There are few things that advertisers wrestle with more than measuring the return on investment (“ROI”) of their sports marketing dollar. Television commercials, in-stadium signage, and promotions reach thousands if not millions of people, but gauging the real impact of those activities is brutally hard. Do we know when somebody walks into PNC Bank that they’re really there because the Pirates play at PNC Park?

To explore this problem, CivicScience analyzed over 100,000 poll responses we collected from Pittsburgh-area residents over the past 18 months, allowing us to normalize for team seasonality. We first segmented respondents based on how closely they follow each of the three major Pittsburgh sports teams: the Penguins, Pirates, and Steelers.

Figure 1.0: Example Team Affinity Question

We then analyzed respondents based on how positively or negatively they feel about 11 of Pittsburgh’s largest and best-known brands. By comparing the favorability of each brand among fans, compared to non-fans, we can measure the relative “lift” the major brands enjoy with each fan base.

Figure 2.0: Example Brand Affinity Question

Before sharing our findings, we should clarify a few things. First, we are not making claims about the absolute favorability of the local brands. Giant Eagle, for example, is one of the most popular brands overall in our database, yet they see relatively low lift among local fans. This simply means that the difference between fans and non-fans is small, not that Giant Eagle is in any way unpopular.

Second, we do not account for the amount of sponsorship money spent by any brand with a given team. Some of these brands may not even advertise or partner with specific teams at all. The lift we observe in our data could be the result of large, effective marketing spends by the brand OR it could simply mean that the profile of a given fan base aligns very well with the brand’s target customer. We leave that to the teams and the advertisers to figure out.

To calculate a brand’s lift among the three fan segments, we compared favorability responses (those answering “Very Positive” or “Somewhat Positive”) among fans (those who say they follow the team “Very Closely” or “Somewhat Closely”) to favorability responses among non-fans (those who answered that they follow the team “Not At All”). The percentage difference in favorability between the two groups represents the lift we can observe. A resulting table looks like this:

In the chart below, we can see the degree of lift (%) for our 11 brands across each team, as well as the average lift for each brand across all three and the average of each team across all brands:

Penguins     Pirates     Steelers Brand Average
Giant Eagle 8.2%     4.6%     9.1% 7.3%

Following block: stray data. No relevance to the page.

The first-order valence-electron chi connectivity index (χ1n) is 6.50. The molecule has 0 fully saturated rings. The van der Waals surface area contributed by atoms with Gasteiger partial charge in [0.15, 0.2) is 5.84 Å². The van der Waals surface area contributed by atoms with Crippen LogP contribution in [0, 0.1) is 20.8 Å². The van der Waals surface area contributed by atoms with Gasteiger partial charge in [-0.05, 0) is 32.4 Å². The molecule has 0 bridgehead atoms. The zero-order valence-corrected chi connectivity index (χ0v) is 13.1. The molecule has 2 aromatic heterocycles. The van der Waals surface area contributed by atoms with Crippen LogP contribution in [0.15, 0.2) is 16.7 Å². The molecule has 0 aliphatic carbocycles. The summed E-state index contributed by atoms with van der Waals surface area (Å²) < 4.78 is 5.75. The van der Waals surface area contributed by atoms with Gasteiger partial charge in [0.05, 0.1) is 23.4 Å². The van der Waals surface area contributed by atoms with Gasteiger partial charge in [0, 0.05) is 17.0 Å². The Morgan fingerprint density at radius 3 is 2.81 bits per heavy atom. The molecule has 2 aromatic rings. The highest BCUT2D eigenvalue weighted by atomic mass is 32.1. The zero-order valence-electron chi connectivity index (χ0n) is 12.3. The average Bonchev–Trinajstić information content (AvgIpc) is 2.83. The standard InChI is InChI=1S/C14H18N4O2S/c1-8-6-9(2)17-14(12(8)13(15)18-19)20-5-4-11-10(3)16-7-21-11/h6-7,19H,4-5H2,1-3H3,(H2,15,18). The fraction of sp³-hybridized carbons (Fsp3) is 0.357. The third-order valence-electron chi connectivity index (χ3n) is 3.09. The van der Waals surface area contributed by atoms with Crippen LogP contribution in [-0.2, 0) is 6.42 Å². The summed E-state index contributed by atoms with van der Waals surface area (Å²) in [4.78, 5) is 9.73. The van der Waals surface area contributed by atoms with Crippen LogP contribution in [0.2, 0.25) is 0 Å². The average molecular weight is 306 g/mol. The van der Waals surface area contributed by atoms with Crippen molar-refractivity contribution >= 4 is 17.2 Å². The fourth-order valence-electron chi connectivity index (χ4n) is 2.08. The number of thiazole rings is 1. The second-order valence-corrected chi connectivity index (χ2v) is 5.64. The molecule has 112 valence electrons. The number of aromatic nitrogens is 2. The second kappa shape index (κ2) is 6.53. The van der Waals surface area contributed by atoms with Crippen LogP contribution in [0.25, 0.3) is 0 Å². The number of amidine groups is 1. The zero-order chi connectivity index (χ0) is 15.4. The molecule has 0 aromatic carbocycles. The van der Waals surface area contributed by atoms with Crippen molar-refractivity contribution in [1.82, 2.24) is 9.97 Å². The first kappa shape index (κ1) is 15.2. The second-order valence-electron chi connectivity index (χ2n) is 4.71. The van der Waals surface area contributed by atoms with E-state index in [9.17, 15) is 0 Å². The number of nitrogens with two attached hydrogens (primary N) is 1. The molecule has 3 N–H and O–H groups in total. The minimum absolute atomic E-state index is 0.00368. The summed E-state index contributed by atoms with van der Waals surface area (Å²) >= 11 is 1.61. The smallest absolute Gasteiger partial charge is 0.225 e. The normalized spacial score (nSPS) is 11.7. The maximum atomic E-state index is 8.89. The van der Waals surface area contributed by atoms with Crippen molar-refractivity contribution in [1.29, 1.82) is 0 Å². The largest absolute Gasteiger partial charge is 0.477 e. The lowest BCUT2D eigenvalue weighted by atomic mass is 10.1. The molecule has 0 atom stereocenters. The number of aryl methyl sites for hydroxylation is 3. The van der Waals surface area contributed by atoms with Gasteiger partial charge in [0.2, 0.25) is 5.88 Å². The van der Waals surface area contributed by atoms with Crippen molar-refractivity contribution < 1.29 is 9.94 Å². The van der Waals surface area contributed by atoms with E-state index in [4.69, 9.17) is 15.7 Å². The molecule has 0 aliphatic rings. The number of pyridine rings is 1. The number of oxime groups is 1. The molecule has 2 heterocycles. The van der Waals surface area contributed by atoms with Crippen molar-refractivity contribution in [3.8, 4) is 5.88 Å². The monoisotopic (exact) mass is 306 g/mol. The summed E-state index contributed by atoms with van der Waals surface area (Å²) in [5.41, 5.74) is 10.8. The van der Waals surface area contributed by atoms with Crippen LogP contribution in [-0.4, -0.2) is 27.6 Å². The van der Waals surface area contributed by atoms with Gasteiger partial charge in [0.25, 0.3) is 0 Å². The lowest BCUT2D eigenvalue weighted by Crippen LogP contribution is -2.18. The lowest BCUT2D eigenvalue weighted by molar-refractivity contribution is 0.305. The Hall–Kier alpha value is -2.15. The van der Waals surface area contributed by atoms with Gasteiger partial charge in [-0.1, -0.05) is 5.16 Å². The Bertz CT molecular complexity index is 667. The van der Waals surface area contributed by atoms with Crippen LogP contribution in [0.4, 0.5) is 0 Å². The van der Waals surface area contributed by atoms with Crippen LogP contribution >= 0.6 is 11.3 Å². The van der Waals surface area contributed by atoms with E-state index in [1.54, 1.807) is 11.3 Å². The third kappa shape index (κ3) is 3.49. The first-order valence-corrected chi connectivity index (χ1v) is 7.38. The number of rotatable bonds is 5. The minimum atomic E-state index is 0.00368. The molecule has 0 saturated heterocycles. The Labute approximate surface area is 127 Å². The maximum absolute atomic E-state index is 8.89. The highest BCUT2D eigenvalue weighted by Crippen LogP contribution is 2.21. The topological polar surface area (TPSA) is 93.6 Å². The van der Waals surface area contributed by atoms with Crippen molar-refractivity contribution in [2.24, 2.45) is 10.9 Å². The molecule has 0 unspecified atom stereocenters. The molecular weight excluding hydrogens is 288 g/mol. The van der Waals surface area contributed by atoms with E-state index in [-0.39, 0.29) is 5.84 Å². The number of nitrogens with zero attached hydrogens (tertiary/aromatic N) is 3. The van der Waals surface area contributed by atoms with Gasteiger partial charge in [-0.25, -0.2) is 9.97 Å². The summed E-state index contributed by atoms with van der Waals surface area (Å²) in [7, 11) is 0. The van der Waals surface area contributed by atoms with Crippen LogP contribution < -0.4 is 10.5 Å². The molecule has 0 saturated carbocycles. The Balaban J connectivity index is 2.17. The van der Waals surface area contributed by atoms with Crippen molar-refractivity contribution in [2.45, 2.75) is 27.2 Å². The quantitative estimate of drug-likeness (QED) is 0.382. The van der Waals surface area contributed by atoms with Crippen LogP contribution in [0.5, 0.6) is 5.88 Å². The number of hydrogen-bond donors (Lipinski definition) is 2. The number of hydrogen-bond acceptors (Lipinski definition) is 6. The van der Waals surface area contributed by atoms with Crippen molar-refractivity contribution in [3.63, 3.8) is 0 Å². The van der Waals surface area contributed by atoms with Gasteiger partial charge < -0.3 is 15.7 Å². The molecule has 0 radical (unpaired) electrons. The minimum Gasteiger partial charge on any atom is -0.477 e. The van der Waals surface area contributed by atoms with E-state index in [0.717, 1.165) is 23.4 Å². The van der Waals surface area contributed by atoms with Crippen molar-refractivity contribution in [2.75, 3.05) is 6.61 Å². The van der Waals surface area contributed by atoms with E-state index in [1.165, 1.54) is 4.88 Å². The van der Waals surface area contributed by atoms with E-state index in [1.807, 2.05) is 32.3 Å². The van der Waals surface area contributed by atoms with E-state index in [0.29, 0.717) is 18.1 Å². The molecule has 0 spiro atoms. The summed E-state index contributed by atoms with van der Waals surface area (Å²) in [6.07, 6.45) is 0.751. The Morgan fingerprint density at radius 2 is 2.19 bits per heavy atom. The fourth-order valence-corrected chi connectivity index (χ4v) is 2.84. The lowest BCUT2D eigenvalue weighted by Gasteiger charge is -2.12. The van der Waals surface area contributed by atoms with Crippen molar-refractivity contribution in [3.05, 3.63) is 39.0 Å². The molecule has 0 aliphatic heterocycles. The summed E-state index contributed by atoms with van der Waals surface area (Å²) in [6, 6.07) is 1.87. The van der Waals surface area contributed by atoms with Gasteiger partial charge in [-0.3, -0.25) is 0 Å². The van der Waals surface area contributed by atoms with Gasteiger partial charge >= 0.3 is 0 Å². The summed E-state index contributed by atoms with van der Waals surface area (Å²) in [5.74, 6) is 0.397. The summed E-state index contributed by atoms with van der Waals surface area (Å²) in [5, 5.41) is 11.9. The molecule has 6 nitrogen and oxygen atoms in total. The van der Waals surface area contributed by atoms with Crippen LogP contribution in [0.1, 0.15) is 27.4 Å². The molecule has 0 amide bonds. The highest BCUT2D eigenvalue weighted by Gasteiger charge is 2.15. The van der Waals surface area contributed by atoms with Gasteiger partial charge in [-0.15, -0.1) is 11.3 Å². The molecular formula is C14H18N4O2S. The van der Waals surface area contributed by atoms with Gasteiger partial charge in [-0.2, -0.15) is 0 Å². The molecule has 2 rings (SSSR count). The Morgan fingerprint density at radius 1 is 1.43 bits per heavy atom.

Dick’s Sporting Goods 21.9%     14.6%     18.1% 18.2%
Consol Energy Inc. 19.6%     11.9%     13.2% 14.9%
Heinz Company 14.4%     9.3%     12.5% 12.1%
PNC Bank 10.5%     8.4%     8.0% 9.0%
Range Resources 8.1%     8.4%     8.1% 8.2%
Eat-N-Park 7.6%     3.8%     10.6% 7.3%
84 Lumber 7.3%     8.1%     13.5% 9.6%
Highmark 5.1%     2.3%     3.3% 3.6%
UPMC 7.5%     4.8%     8.4% 6.9%
American Eagle Outfitters 11.2%     7.8%     7.2% 8.7%
Team Average 11.0%      7.6%     10.2%

There’s a lot to explore in this chart but here are some of the highlights:

1-      No brand sees a higher overall lift among Pittsburgh sports fans than Dick’s Sporting Goods, with an average across all three teams of 18.2%. This would stand to reason given both the company’s appeal to sports enthusiasts and their prominent sponsor deals with each team.

2-      The single best combination of brand and team is Dick’s Sporting Goods and the Pittsburgh Penguins, coming in with a huge overall lift of 21.9%. The second best combination is CONSOL and the Penguins at 19.6%, followed by Dick’s Sporting Goods and the Steelers (18.1%).

3-      Of the three brands that have made arguably the biggest investment by purchasing naming rights for a venue, CONSOL sees the highest lift among Penguins fans, followed by Heinz and Steelers fans (12.5%), and PNC and Pirates fans (8.4%).

4-      The combination with the least amount of lift is Highmark and the Pittsburgh Pirates at 2.3%.

5-      Overall, brands see the highest average lift among Penguins fans (11%), followed by Steelers fans (10.2%), and Pirates fans (7.6%)

6-      It’s interesting to note that despite having their names plastered on Heinz Field and PNC Park both Heinz and PNC receive their biggest bounce among Penguins fans.

7-      Overall, brands see the highest average lift among Penguins fans (11%) followed by Steelers fans (10.2%), and the Pirates (7.6%)

8-      Range Resources is the lone brand that sees its highest lift among Pirates fans (8.4%)

In general, it would appear that brands have their strongest ties to Penguins fans, where 6 of the 11 brands we analyzed experienced their highest lift. The good news for all the brands is that they see at least some positive relationship across each team. Not to spoil a future write-up but some national brands are not so lucky.

One final factor to consider is that many, if not most, sports fans in Pittsburgh are fans of all three teams. It is quite possible that the lift a particular brand experiences with a team’s fan base may be a result of brand equity they built with those fans through another team. This is something we can study at another time.

In the coming months, we will be releasing similar analysis, first looking at lift metrics for national brands, then local media outlets, among Pittsburgh sports fans. Please be on the look-out for those.